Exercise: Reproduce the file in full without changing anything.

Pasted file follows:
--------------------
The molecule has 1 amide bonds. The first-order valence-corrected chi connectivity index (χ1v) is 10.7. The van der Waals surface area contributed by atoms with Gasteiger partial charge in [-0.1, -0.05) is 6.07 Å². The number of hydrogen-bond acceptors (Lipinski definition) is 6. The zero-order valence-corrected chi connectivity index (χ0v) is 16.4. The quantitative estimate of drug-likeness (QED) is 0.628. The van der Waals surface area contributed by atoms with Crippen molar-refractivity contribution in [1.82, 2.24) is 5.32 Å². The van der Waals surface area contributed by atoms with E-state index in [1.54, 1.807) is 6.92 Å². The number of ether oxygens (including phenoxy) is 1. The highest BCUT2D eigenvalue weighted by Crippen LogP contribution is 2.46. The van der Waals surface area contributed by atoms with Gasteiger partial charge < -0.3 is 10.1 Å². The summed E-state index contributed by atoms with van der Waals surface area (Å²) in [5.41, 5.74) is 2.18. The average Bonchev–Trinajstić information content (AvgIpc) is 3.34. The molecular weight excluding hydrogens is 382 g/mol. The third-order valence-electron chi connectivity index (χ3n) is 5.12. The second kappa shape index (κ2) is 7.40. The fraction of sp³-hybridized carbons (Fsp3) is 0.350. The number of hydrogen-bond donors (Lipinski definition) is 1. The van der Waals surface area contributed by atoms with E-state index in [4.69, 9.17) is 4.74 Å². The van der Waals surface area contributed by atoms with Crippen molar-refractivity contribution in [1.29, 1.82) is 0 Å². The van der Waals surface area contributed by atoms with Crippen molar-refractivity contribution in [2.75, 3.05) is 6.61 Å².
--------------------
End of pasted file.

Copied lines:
The molecule has 1 amide bonds. The first-order valence-corrected chi connectivity index (χ1v) is 10.7. The van der Waals surface area contributed by atoms with Gasteiger partial charge in [-0.1, -0.05) is 6.07 Å². The number of hydrogen-bond acceptors (Lipinski definition) is 6. The zero-order valence-corrected chi connectivity index (χ0v) is 16.4. The quantitative estimate of drug-likeness (QED) is 0.628. The van der Waals surface area contributed by atoms with Crippen molar-refractivity contribution in [1.82, 2.24) is 5.32 Å². The van der Waals surface area contributed by atoms with E-state index in [1.54, 1.807) is 6.92 Å². The number of ether oxygens (including phenoxy) is 1. The highest BCUT2D eigenvalue weighted by Crippen LogP contribution is 2.46. The van der Waals surface area contributed by atoms with Gasteiger partial charge < -0.3 is 10.1 Å². The summed E-state index contributed by atoms with van der Waals surface area (Å²) in [5.41, 5.74) is 2.18. The average Bonchev–Trinajstić information content (AvgIpc) is 3.34. The molecular weight excluding hydrogens is 382 g/mol. The third-order valence-electron chi connectivity index (χ3n) is 5.12. The second kappa shape index (κ2) is 7.40. The fraction of sp³-hybridized carbons (Fsp3) is 0.350. The number of hydrogen-bond donors (Lipinski definition) is 1. The van der Waals surface area contributed by atoms with E-state index in [4.69, 9.17) is 4.74 Å². The van der Waals surface area contributed by atoms with Crippen molar-refractivity contribution in [1.29, 1.82) is 0 Å². The van der Waals surface area contributed by atoms with Crippen molar-refractivity contribution in [2.75, 3.05) is 6.61 Å².